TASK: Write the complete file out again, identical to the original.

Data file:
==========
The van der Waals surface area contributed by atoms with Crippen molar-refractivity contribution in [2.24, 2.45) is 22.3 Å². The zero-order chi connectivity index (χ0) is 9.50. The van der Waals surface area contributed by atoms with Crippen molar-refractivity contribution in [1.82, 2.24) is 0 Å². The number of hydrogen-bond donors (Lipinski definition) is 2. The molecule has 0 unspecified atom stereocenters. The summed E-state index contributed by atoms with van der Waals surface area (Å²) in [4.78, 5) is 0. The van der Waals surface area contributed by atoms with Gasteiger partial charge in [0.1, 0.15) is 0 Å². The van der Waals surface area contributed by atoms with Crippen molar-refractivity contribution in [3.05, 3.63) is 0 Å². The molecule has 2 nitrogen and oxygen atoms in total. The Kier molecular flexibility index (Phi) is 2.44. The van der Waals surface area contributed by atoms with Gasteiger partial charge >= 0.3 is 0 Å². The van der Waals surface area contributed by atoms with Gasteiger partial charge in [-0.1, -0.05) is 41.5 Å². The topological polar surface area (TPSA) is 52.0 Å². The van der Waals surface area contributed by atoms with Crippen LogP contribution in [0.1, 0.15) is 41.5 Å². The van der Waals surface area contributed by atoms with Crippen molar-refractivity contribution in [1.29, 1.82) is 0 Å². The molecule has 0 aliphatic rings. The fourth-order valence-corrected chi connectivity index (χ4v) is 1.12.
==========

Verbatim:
The van der Waals surface area contributed by atoms with Crippen molar-refractivity contribution in [2.24, 2.45) is 22.3 Å². The zero-order chi connectivity index (χ0) is 9.50. The van der Waals surface area contributed by atoms with Crippen molar-refractivity contribution in [1.82, 2.24) is 0 Å². The number of hydrogen-bond donors (Lipinski definition) is 2. The molecule has 0 unspecified atom stereocenters. The summed E-state index contributed by atoms with van der Waals surface area (Å²) in [4.78, 5) is 0. The van der Waals surface area contributed by atoms with Gasteiger partial charge in [0.1, 0.15) is 0 Å². The van der Waals surface area contributed by atoms with Crippen molar-refractivity contribution in [3.05, 3.63) is 0 Å². The molecule has 2 nitrogen and oxygen atoms in total. The Kier molecular flexibility index (Phi) is 2.44. The van der Waals surface area contributed by atoms with Gasteiger partial charge >= 0.3 is 0 Å². The van der Waals surface area contributed by atoms with Gasteiger partial charge in [-0.1, -0.05) is 41.5 Å². The topological polar surface area (TPSA) is 52.0 Å². The van der Waals surface area contributed by atoms with Crippen LogP contribution in [0.1, 0.15) is 41.5 Å². The van der Waals surface area contributed by atoms with Crippen molar-refractivity contribution in [1.29, 1.82) is 0 Å². The molecule has 0 aliphatic rings. The fourth-order valence-corrected chi connectivity index (χ4v) is 1.12.